Tuesday, April 24, 2007

Another college newspaper writer fired for plagiarism

If you publish a plagiarized article in a college newspaper, odds are you will be fired immediately when the plagiarism is discovered. However, if you work at CBS or at the Harvard Law School, your chances are survival are much greater.

From the article: "The DP [Daily Pennsylvanian] does not tolerate plagiarism in any form..."

One notes that "success in the marketplace" is not a mitigating factor for plagiarism in the college newspaper business. Being a "good" plagiarist is not a defense.

See also Bad Patents, or Bad Copyists?

In a quirky followup to the University of Pennsylvania plagiarism matter, David Ryan at West Virginia University noted: The Daily Athenaeum ran a guest editorial by University of Pennsylvania student Jamie France titled "A survival guide for the college all-nighter."

The WVU newspaper used a service called "copyboy" to identify and to obtain the UP article: We ran the column from Copyboy, a service that features editor-submitted material from student newspapers across the country. It was funny, it was informative, and as Opinion Editor, I thought it might be worth a read.

And, of course, it was plagiarized. Ryan at WVU ended his piece with the words: We apologize for the running of this piece, and stress that we at the DA take the matter of plagiarism very seriously. Couric of course used the words of her producer, which had been plagiarized from the Wall Street Journal, but never said anything about plagiarism. Thus, when Ryan at WVU also wrote: it is unthinkable that anyone who had any respect for the trade would be tempted into passing off the work of others as their own, especially in editorials, IPBiz can only say YOU HAVE GOT TO BE KIDDING!

In a separate, but not unrelated, matter, the article by Terri Somers which was published in the San Diego Union Tribune under the title Embryonic stem cell pioneer chose to publish, not patent was RE-PUBLISHED in The Paramus Post under the title Embryonic stem cell pioneer chose to publish, not patent. It's been up at The Paramus Post for a while but carries the dateline: By Terri Somers Monday, April 30 2007, 01:09 AM EDT Views: 28. Curiously, The Paramus Post piece does not cite, or otherwise reference, the previous article in the San Diego Union Tribune. Now, this case is similar to the WVU matter in that one publication (The Paramus Post) used material in a different publication (San Diego Union Tribune) but it is (presumably) different from the WVU matter in that there is no mention of the PRIOR publication ie, the Union Tribune article) within the LATER publication (the Paramus Post). Within BOTH the Union Tribune and Post stories is the line Thomson declined to be interviewed for this story. but one wonders WHICH story is "this" story?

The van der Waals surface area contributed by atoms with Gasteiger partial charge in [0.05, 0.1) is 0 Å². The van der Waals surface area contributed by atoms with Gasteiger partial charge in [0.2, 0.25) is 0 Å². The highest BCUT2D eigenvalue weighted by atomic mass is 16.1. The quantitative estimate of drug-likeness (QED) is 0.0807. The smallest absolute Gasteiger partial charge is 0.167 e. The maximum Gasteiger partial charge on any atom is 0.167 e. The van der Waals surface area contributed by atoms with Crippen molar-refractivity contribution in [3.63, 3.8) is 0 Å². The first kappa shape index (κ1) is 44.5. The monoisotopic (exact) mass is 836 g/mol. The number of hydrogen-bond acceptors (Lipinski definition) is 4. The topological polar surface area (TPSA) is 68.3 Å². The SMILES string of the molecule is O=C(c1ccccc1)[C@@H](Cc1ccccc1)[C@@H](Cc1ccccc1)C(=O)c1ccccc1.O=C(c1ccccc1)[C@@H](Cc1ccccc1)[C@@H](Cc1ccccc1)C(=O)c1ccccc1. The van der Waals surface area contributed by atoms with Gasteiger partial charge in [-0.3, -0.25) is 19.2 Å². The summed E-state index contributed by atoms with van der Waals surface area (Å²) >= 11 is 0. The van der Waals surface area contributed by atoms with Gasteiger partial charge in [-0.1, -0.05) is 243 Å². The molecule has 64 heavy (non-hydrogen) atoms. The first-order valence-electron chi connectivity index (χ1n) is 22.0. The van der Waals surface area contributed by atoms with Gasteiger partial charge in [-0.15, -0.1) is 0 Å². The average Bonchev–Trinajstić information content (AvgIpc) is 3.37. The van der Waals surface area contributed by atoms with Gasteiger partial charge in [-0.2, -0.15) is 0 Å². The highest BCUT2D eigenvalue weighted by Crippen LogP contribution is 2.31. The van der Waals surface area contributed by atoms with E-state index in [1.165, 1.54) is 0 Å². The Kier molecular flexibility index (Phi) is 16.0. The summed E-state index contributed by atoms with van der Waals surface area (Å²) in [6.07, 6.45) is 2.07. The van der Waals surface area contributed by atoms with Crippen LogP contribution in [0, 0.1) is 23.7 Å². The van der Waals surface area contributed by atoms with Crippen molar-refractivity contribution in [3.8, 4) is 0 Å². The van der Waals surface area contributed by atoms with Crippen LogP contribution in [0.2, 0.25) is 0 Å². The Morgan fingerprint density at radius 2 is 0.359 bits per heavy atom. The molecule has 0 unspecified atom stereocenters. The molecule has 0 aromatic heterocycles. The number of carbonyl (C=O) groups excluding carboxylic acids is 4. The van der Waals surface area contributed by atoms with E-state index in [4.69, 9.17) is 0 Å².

Further, both stories include the text: "But Thomson's work was an advance, not an invention," said Loring, summing up the core argument of the patent challenge.

"Thomson made a very important contribution to science," said John Simpson of the Foundation for Taxpayer and Consumer Rights. "It just wasn't something that was patentable."

with the omission of the fact that Loring had a 1998 patent application with a broader claim to embryonic stem cells than found in any patent of Thomson.

The current posting on The Paramus Post website
makes NO mention of the use of any wire service used for the story OR the fact that had been previously published. This is clearly "duplicate publication" of the type discussed in the Cha matter involving Fertility & Sterility. But once again one asks, can there be self-plagiarism?


Blogger Lawrence B. Ebert said...

An August 2007 post on regrettheerror suggests that self-plagiarism is possible:

a reporter for the Explorer, weekly paper in Arizona, was fired after he/she was found to have taken a story written for a journalism class and, with a few minor updates, passed it off as new work. Aside from the dishonesty, one of the problems was that the piece was outdated and therefore contained inaccurate information.

This is separately relevant to the recent IPBiz posting about Aharonian on patenting movie scripts, for which a later ZDNet posting was outdated, in not discussing the presence of an article in JPTOS and a published patent application, all on patenting movie scripts/storylines.

6:30 AM  

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